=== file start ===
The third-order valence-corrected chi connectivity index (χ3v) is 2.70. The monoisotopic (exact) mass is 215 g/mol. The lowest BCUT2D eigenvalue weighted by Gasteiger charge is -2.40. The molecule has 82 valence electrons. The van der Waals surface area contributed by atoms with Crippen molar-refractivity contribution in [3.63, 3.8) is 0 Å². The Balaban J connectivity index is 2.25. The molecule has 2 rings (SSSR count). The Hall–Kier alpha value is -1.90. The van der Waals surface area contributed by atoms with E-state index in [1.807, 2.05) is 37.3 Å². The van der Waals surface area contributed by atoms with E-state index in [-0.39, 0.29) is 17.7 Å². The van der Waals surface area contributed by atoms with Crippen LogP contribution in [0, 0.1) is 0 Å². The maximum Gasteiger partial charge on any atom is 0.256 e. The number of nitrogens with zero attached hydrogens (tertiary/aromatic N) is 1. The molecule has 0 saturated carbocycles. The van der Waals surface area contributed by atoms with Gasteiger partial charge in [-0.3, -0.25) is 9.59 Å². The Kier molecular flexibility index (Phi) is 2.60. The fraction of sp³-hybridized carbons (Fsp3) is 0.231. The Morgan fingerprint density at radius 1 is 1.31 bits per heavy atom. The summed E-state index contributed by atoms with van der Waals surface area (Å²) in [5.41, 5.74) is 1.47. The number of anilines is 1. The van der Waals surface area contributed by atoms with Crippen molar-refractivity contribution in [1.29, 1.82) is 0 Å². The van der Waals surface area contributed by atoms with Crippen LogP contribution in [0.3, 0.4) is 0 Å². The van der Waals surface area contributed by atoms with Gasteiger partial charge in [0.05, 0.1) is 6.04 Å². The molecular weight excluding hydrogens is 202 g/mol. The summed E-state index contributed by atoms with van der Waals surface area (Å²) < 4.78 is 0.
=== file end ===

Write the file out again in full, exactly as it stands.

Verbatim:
The third-order valence-corrected chi connectivity index (χ3v) is 2.70. The monoisotopic (exact) mass is 215 g/mol. The lowest BCUT2D eigenvalue weighted by Gasteiger charge is -2.40. The molecule has 82 valence electrons. The van der Waals surface area contributed by atoms with Crippen molar-refractivity contribution in [3.63, 3.8) is 0 Å². The Balaban J connectivity index is 2.25. The molecule has 2 rings (SSSR count). The Hall–Kier alpha value is -1.90. The van der Waals surface area contributed by atoms with E-state index in [1.807, 2.05) is 37.3 Å². The van der Waals surface area contributed by atoms with E-state index in [-0.39, 0.29) is 17.7 Å². The van der Waals surface area contributed by atoms with Crippen LogP contribution in [0, 0.1) is 0 Å². The maximum Gasteiger partial charge on any atom is 0.256 e. The number of nitrogens with zero attached hydrogens (tertiary/aromatic N) is 1. The molecule has 0 saturated carbocycles. The van der Waals surface area contributed by atoms with Gasteiger partial charge in [-0.3, -0.25) is 9.59 Å². The Kier molecular flexibility index (Phi) is 2.60. The fraction of sp³-hybridized carbons (Fsp3) is 0.231. The Morgan fingerprint density at radius 1 is 1.31 bits per heavy atom. The summed E-state index contributed by atoms with van der Waals surface area (Å²) in [5.41, 5.74) is 1.47. The number of anilines is 1. The van der Waals surface area contributed by atoms with Crippen molar-refractivity contribution in [1.29, 1.82) is 0 Å². The van der Waals surface area contributed by atoms with Crippen LogP contribution in [0.3, 0.4) is 0 Å². The van der Waals surface area contributed by atoms with Gasteiger partial charge in [0.05, 0.1) is 6.04 Å². The molecular weight excluding hydrogens is 202 g/mol. The summed E-state index contributed by atoms with van der Waals surface area (Å²) < 4.78 is 0.